Of Judges and "Wannabes"
Should all judicial candidates be treated equally? This question gripped the Ninth Circuit during en banc oral argument earlier this month in Wolfson v. Concannon.
Should all judicial candidates be treated equally? This question gripped the Ninth Circuit during en banc oral argument earlier this month in Wolfson v. Concannon.* Plaintiff Randolph Wolfson is an Arizona lawyer who ran unsuccessfully for judicial office in both 2006 and 2008. Wolfson’s suit alleges that the ethical rules governing his campaign, found in the Arizona Code of Judicial Conduct, place unconstitutional restrictions on speech. The trial court upheld all of the challenged rules, finding in favor of Defendant the Arizona Commission on Judicial Conduct, but a three-judge panel of the Ninth Circuit reversed. Defendant successfully sought rehearing en banc, which took place after a stay pending the Supreme Court’s resolution of Williams-Yulee v. The Florida Bar last spring. In Williams-Yulee, the Court upheld Florida’s ethical rule prohibiting judicial candidates from personally soliciting campaign contributions.
Wolfson involves a challenge to Arizona’s personal solicitation rule, which is nearly identical to Florida’s and almost certainly constitutional under Williams-Yulee, as well as a number of rules limiting the political activities of judicial candidates. These restrictions include prohibitions on endorsing or opposing political candidates publicly, making speeches on behalf of political organizations or candidates for public office, and soliciting funds for other candidates or political organizations.
In determining the constitutionality of these provisions, the vacated opinion of the three-judge panel drew a distinction between two groups of judicial candidates: (1) sitting judges seeking an additional judicial term; and (2) non-judges seeking a judicial term. In its decision, the panel determined that the rules were unconstitutional as applied to the latter category but suggested they may be constitutional as applied to the former – potentially creating different sets of rules for candidates running for the same position. While that decision has been vacated, several members of the en banc court clearly remain concerned about whether, as a matter of law, these two groups of candidates should indeed be distinguished.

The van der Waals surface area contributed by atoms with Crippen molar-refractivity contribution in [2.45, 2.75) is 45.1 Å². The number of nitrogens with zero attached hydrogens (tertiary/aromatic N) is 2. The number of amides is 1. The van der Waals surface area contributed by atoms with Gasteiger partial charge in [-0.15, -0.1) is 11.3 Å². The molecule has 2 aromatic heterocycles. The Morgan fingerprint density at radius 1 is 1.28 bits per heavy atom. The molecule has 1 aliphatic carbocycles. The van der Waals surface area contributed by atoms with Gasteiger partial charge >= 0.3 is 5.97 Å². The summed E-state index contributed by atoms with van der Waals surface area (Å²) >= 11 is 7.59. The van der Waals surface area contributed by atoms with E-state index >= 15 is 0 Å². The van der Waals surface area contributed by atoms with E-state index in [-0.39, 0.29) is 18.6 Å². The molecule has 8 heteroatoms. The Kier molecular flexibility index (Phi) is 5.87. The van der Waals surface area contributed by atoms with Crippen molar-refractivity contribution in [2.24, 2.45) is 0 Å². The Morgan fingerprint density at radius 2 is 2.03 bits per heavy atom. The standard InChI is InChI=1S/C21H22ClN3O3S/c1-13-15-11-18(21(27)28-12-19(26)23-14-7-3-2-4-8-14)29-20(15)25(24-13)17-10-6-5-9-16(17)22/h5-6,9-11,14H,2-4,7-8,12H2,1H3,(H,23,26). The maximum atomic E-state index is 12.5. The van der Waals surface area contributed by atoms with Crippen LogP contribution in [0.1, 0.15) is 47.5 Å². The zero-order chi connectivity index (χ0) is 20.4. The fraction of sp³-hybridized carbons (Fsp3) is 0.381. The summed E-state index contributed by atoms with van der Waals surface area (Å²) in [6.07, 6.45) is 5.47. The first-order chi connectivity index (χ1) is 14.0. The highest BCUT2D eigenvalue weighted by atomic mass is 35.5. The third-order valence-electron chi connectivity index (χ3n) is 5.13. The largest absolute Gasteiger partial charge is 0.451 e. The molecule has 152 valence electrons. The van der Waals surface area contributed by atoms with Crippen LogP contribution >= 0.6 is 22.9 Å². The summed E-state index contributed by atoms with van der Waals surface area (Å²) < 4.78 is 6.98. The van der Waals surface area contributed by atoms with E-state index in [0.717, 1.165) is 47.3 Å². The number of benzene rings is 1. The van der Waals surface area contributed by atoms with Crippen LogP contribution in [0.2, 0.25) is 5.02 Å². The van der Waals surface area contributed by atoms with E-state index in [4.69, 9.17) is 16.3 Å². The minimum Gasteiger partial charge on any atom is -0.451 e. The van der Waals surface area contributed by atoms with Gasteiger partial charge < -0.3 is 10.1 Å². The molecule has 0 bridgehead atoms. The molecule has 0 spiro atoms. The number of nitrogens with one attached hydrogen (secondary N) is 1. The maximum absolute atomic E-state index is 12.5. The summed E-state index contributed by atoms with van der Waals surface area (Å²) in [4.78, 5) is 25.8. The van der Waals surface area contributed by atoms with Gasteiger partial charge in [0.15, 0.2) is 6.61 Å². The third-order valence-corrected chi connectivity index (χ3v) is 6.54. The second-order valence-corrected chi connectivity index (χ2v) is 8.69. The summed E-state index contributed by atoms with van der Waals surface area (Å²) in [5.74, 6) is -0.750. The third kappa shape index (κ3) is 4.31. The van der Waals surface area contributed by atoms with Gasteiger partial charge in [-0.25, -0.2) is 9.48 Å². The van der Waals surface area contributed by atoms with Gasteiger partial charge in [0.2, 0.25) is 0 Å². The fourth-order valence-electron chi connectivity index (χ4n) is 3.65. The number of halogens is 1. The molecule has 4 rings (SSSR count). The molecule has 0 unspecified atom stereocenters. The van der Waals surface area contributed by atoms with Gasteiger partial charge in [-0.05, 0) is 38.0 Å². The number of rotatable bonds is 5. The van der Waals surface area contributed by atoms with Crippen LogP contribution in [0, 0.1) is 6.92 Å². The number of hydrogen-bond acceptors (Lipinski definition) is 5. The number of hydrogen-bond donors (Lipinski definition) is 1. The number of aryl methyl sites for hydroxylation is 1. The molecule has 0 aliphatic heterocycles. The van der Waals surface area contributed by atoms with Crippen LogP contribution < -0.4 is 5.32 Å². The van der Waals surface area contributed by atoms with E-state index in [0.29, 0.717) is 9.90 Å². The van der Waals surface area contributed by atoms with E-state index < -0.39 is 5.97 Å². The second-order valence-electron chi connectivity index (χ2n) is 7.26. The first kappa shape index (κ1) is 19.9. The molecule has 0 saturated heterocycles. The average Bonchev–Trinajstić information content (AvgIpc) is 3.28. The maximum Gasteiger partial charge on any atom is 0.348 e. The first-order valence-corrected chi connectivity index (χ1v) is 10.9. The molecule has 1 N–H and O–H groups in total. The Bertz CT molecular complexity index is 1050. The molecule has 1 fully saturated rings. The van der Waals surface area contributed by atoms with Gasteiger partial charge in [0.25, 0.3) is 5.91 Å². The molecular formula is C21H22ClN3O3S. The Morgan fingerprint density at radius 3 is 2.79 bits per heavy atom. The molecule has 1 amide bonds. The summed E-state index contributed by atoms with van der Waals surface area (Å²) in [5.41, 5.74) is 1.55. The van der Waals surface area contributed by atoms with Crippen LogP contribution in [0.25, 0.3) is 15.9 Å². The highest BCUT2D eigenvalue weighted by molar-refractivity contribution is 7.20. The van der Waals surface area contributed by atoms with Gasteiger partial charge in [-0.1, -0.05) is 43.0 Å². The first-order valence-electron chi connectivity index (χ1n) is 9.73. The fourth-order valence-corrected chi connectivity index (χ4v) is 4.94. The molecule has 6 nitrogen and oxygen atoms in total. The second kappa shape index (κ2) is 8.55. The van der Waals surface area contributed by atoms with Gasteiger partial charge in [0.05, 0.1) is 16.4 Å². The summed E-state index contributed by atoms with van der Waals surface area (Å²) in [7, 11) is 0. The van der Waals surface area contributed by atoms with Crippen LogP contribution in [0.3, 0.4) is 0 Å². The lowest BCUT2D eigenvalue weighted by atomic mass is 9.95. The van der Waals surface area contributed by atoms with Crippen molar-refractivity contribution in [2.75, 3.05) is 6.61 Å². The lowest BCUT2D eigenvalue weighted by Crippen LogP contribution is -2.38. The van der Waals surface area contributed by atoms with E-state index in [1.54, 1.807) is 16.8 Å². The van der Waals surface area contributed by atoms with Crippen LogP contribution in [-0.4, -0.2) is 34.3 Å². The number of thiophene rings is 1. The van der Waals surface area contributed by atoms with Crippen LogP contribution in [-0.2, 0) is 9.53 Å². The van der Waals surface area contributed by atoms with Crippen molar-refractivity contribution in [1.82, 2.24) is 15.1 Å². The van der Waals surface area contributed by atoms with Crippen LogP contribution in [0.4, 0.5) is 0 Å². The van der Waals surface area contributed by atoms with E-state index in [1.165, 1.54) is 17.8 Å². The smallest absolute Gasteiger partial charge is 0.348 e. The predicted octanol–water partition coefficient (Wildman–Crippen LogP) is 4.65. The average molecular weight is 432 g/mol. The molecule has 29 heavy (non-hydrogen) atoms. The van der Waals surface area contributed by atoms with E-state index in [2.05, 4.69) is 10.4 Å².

The simple answer is no. In considering the constitutionality of judicial ethical rules, courts have consistently treated all judicial candidates identically, and for good reason. Their behavior as candidates implicates the same compelling interest in judicial integrity. An impartial judiciary protects the due process rights of litigants as well as public confidence in the decisions they issue. It also ensures that the judiciary is a valid check on executive and legislative authority, thus preserving separation of powers. By deciding to run for judicial office, non-incumbent candidates are asking the public to give them the responsibilities of judicial office. Once elected, the campaign behavior of both non-incumbent and incumbent candidates reflects on them as judges, and on the judiciary as a whole.
Those who personally solicit campaign contributions are equally likely to be, or appear to be, beholden to their benefactors. In Williams-Yulee, the Court was clear that when a judge comes to office by personally asking for favors, the public may lack confidence that she will administer justice impartially. This is true for candidates who are not judges, like the plaintiff in Williams-Yulee, as well as those who are sitting judges during their campaign.
Similarly, a judicial candidate who endorses a non-judicial office-seeker, such as a prosecutor, a sheriff, or a senator, will be linked to that individual whether she was a non-incumbent or an incumbent during her judicial candidacy. In either case, the endorsement creates the specter that this political relationship will impact the judge’s rulings. Additionally, if judges are permitted to endorse political candidates, there will be pressure for them to do so. Judicial integrity could suffer if judges are acting as, or perceived to be, political power brokers.
The Ninth Circuit should follow the precedent set by every federal appellate court to consider the constitutionality of a judicial ethical rule and treat all judicial candidates identically. Judicial integrity is threatened by not just the candidates campaigning from the bench, but also, as Ninth Circuit Judge Consuelo Callahan dubbed them, “the wannabes.”
* The Brennan Center with ally groups submitted an amicus brief in Wolfson urging the court to rehear the case en banc and then, once en banc was granted, in support of Defendants-Appellees. The Brennan Center also filed an amicus brief in support of Appellee in Williams-Yulee.